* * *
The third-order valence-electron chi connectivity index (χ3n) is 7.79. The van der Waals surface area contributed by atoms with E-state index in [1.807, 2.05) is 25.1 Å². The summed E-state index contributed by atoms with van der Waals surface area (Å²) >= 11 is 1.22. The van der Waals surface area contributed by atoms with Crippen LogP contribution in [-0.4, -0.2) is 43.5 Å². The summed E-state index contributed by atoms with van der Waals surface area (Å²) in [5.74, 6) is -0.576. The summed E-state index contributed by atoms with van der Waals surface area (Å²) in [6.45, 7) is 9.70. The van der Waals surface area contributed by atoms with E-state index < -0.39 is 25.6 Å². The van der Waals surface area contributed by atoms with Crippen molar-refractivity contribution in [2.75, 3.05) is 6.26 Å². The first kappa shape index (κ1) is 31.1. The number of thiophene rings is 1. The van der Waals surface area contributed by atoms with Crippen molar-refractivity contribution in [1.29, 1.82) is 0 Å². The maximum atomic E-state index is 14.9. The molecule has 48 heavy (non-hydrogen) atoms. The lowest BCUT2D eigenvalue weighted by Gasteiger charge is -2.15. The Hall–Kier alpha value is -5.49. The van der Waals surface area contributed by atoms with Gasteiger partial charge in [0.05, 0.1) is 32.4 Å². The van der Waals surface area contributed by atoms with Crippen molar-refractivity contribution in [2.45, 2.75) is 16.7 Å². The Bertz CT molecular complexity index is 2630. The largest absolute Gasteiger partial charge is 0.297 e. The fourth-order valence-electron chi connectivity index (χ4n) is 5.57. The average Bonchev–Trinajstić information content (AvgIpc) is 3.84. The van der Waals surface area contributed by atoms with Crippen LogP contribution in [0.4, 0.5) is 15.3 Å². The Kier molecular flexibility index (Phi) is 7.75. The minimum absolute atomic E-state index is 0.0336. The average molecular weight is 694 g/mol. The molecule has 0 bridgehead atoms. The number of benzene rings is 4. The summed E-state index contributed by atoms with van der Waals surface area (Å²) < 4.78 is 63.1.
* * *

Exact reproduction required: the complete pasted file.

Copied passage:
The third-order valence-electron chi connectivity index (χ3n) is 7.79. The van der Waals surface area contributed by atoms with E-state index in [1.807, 2.05) is 25.1 Å². The summed E-state index contributed by atoms with van der Waals surface area (Å²) >= 11 is 1.22. The van der Waals surface area contributed by atoms with Crippen LogP contribution in [-0.4, -0.2) is 43.5 Å². The summed E-state index contributed by atoms with van der Waals surface area (Å²) in [5.74, 6) is -0.576. The summed E-state index contributed by atoms with van der Waals surface area (Å²) in [6.45, 7) is 9.70. The van der Waals surface area contributed by atoms with E-state index < -0.39 is 25.6 Å². The van der Waals surface area contributed by atoms with Crippen molar-refractivity contribution in [2.75, 3.05) is 6.26 Å². The first kappa shape index (κ1) is 31.1. The number of thiophene rings is 1. The van der Waals surface area contributed by atoms with Crippen molar-refractivity contribution in [1.29, 1.82) is 0 Å². The maximum atomic E-state index is 14.9. The molecule has 48 heavy (non-hydrogen) atoms. The lowest BCUT2D eigenvalue weighted by Gasteiger charge is -2.15. The Hall–Kier alpha value is -5.49. The van der Waals surface area contributed by atoms with Gasteiger partial charge in [0.05, 0.1) is 32.4 Å². The van der Waals surface area contributed by atoms with Crippen molar-refractivity contribution in [2.45, 2.75) is 16.7 Å². The Bertz CT molecular complexity index is 2630. The largest absolute Gasteiger partial charge is 0.297 e. The fourth-order valence-electron chi connectivity index (χ4n) is 5.57. The average Bonchev–Trinajstić information content (AvgIpc) is 3.84. The van der Waals surface area contributed by atoms with Crippen LogP contribution in [0.4, 0.5) is 15.3 Å². The Kier molecular flexibility index (Phi) is 7.75. The minimum absolute atomic E-state index is 0.0336. The average molecular weight is 694 g/mol. The molecule has 0 bridgehead atoms. The number of benzene rings is 4. The summed E-state index contributed by atoms with van der Waals surface area (Å²) < 4.78 is 63.1.